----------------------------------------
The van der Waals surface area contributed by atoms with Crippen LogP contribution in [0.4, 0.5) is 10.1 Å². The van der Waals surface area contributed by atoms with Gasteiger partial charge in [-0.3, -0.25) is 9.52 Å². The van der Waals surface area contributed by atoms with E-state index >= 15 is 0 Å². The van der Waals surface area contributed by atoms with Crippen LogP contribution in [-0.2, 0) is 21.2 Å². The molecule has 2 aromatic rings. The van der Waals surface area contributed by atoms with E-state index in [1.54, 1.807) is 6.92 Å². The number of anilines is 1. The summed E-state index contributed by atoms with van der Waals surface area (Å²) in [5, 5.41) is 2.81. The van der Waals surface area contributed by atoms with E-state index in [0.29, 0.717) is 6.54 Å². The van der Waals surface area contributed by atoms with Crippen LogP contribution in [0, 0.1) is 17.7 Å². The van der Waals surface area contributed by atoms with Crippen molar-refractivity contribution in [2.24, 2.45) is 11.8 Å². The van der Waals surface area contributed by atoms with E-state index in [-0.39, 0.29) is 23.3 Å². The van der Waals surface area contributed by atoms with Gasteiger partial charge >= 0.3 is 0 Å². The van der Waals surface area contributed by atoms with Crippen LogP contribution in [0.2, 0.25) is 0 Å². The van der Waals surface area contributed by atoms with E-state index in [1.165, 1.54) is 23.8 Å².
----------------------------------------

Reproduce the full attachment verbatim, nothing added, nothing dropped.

The van der Waals surface area contributed by atoms with Crippen LogP contribution in [0.4, 0.5) is 10.1 Å². The van der Waals surface area contributed by atoms with Gasteiger partial charge in [-0.3, -0.25) is 9.52 Å². The van der Waals surface area contributed by atoms with E-state index >= 15 is 0 Å². The van der Waals surface area contributed by atoms with Crippen LogP contribution in [-0.2, 0) is 21.2 Å². The molecule has 2 aromatic rings. The van der Waals surface area contributed by atoms with E-state index in [1.54, 1.807) is 6.92 Å². The number of anilines is 1. The summed E-state index contributed by atoms with van der Waals surface area (Å²) in [5, 5.41) is 2.81. The van der Waals surface area contributed by atoms with E-state index in [0.29, 0.717) is 6.54 Å². The van der Waals surface area contributed by atoms with Crippen LogP contribution in [0, 0.1) is 17.7 Å². The van der Waals surface area contributed by atoms with Crippen molar-refractivity contribution in [2.24, 2.45) is 11.8 Å². The van der Waals surface area contributed by atoms with E-state index in [-0.39, 0.29) is 23.3 Å². The van der Waals surface area contributed by atoms with Gasteiger partial charge >= 0.3 is 0 Å². The van der Waals surface area contributed by atoms with Crippen LogP contribution in [0.2, 0.25) is 0 Å². The van der Waals surface area contributed by atoms with E-state index in [1.165, 1.54) is 23.8 Å².